SIP trunking

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SIP trunking is a Voice over Internet Protocol (VoIP) and streaming media service based on the Session Initiation Protocol (SIP)[1] by which Internet telephony service providers (ITSPs) deliver telephone services and unified communications to customers equipped with SIP-based private branch exchange (IP-PBX) and Unified Communications facilities.[2] Most Unified Communications software applications provide voice, video, and other streaming media applications such as desktop sharing, web conferencing, and shared whiteboard.

Domains[edit]

The architecture of SIP trunking provides a partitioning of the Unified Communications network into two different domains of expertise:[3]

  • Private Domain: a VoIP solution realized at the customer's home that takes advantage of phone and unified communication services;
  • Public Domain: full VoIP access solution to the PSTN / PLMN property and responsibility of the ITSP that provides phone service.

The interconnection between the two domains must occur through a SIP trunk.

The interconnection between the two domains, created by transport via the Internet Protocol (IP), involves setting specific rules and regulations as well as the ability to handle some services and protocols that fall into the well-defined name of SIP trunking.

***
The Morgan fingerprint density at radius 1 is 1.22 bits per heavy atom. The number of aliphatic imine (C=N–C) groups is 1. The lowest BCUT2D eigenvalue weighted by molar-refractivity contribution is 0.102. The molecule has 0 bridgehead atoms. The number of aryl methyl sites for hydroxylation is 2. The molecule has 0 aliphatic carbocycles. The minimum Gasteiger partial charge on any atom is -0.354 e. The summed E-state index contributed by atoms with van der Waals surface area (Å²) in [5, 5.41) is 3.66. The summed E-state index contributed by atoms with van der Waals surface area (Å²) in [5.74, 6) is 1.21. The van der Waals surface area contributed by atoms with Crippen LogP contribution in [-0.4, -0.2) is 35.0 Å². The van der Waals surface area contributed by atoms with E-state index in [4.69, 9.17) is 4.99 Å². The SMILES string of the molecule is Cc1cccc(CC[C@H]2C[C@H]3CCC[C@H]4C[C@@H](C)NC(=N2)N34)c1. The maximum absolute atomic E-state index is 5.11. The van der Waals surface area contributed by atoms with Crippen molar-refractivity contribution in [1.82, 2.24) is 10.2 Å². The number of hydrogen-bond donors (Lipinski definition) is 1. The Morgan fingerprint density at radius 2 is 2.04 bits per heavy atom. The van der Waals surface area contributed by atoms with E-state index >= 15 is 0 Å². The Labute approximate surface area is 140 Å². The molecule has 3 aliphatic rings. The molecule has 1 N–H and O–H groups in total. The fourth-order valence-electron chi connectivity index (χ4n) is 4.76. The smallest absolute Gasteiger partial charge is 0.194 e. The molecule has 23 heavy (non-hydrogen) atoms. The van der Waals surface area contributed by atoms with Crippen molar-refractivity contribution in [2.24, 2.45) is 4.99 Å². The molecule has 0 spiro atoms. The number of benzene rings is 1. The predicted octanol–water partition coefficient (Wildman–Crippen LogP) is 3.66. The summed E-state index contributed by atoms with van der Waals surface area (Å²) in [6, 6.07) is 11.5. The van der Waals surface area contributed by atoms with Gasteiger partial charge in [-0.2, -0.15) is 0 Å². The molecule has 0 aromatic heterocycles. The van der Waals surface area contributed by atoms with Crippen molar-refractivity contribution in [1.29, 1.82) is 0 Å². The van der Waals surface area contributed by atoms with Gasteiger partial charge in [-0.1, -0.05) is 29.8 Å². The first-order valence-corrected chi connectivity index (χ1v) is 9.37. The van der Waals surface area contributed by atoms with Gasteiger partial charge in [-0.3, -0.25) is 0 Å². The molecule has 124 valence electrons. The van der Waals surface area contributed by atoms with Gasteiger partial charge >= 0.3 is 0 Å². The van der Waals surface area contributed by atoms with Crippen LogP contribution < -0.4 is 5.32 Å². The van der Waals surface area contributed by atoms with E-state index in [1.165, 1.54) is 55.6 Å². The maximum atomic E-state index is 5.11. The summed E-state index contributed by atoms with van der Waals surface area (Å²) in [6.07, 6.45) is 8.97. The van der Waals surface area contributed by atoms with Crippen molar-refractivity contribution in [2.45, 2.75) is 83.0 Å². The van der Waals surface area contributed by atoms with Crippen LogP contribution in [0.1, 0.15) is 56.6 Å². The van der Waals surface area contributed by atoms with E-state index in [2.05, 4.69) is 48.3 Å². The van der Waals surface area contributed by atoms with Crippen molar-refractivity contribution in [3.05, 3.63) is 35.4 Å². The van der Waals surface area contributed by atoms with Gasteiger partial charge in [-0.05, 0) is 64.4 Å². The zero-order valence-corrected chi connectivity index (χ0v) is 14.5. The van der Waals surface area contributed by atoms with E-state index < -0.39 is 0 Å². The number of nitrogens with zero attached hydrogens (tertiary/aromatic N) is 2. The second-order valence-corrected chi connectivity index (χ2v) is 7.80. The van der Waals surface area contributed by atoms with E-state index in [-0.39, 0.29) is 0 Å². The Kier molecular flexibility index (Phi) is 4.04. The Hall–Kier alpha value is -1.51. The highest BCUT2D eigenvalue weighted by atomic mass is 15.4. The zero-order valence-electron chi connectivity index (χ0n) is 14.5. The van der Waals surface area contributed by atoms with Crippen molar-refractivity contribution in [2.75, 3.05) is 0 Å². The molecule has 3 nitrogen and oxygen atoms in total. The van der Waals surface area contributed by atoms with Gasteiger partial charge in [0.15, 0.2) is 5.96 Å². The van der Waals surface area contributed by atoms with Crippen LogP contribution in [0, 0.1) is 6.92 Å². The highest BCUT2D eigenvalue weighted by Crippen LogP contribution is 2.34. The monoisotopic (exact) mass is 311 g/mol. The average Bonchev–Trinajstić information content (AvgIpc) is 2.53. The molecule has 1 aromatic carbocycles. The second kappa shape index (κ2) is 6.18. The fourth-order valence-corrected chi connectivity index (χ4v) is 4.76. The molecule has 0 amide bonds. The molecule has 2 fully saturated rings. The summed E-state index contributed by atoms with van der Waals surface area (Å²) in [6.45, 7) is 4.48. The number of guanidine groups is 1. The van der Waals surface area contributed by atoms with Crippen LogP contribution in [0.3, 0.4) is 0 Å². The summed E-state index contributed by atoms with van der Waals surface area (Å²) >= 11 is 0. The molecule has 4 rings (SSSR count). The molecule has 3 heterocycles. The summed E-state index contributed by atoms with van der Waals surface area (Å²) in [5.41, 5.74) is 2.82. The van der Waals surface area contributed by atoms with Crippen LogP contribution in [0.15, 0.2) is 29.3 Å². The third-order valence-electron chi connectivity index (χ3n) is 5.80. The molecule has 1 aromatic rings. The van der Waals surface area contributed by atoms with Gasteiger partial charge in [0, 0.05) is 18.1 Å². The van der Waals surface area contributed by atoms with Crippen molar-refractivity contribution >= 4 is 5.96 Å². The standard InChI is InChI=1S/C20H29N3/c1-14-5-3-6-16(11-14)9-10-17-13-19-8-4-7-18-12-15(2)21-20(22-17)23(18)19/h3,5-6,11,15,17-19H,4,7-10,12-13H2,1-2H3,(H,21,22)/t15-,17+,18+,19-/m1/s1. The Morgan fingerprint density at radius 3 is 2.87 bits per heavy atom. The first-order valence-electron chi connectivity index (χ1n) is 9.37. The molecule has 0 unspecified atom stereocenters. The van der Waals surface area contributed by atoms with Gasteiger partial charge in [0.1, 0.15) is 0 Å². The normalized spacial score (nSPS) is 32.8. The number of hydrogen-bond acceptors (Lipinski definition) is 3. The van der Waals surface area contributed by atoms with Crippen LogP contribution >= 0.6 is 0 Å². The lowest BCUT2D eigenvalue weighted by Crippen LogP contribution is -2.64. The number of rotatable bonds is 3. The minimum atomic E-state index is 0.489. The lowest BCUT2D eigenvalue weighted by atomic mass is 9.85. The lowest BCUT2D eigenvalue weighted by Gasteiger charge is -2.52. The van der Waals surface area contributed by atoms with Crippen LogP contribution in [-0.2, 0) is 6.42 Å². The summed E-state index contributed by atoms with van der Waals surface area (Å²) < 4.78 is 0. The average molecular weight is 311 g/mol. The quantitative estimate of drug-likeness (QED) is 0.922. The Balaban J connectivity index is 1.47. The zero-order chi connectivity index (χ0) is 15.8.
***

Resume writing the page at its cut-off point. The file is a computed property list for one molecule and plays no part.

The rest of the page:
The ITSP is completely responsible to the applicable regulatory authority regarding all the following law obligations of the Public Domain:[4]

  • Tracking traffic;
  • Identification identity of users;
  • Implementation of the lawful interception mechanisms.

The private domain instead, by nature, is not subject to particular constraints of law, and may be either the responsibility of the ITSP, the end user (enterprise), or of a third party who provides the voice services to the company.

Architecture[edit]

In each domain there are elements that perform the characteristic features requested to that domain, in particular the result (as part of any front-end network to the customer) is logically divided into two levels:

  • The control of access (Class 5 softswitch);
  • Network-border elements[5][6][7] that separate the Public Domain from the Private Domain, implementing all the appropriate ITSP phone security policies.

The private domain consists of three levels:

  • Corporate-Border Elements that separate the Public Domain from the Private Domain, implementing all the appropriate company security policies.
  • Central Corporate Switching Node;
  • IP-PBXs.

See also[edit]

References[edit]

  1. ^ http://www.ietf.org/rfc/rfc3261.txt
  2. ^ "SIP trunking migration: Enterprise opportunities and challenges". 
  3. ^ Gaboli, Ivan; Puglia, Virgilio (Jan 2011). "SIP Trunking the route to the new VoIP services". Kaleidoscope: Beyond the Internet? − Innovations for future networks and services, 2010 ITU-T, 13-15 Dec 2010. IEEE. ISBN 978-1-4244-8272-6. 
  4. ^ "Legal issues in different countries". 
  5. ^ "Role of Border Element". Cisco. 
  6. ^ "Acme Packet Net-Net session border controllers". Acme Packet. 
  7. ^ "SIP Trunking Enterprise Solutions". Ingate Systems. 
  8. ^ "SIP Trunking Community". TMCnet. 
  9. ^ . Svanto https://www.svanto.net/en/sip-trunking/.  Missing or empty |title= (help)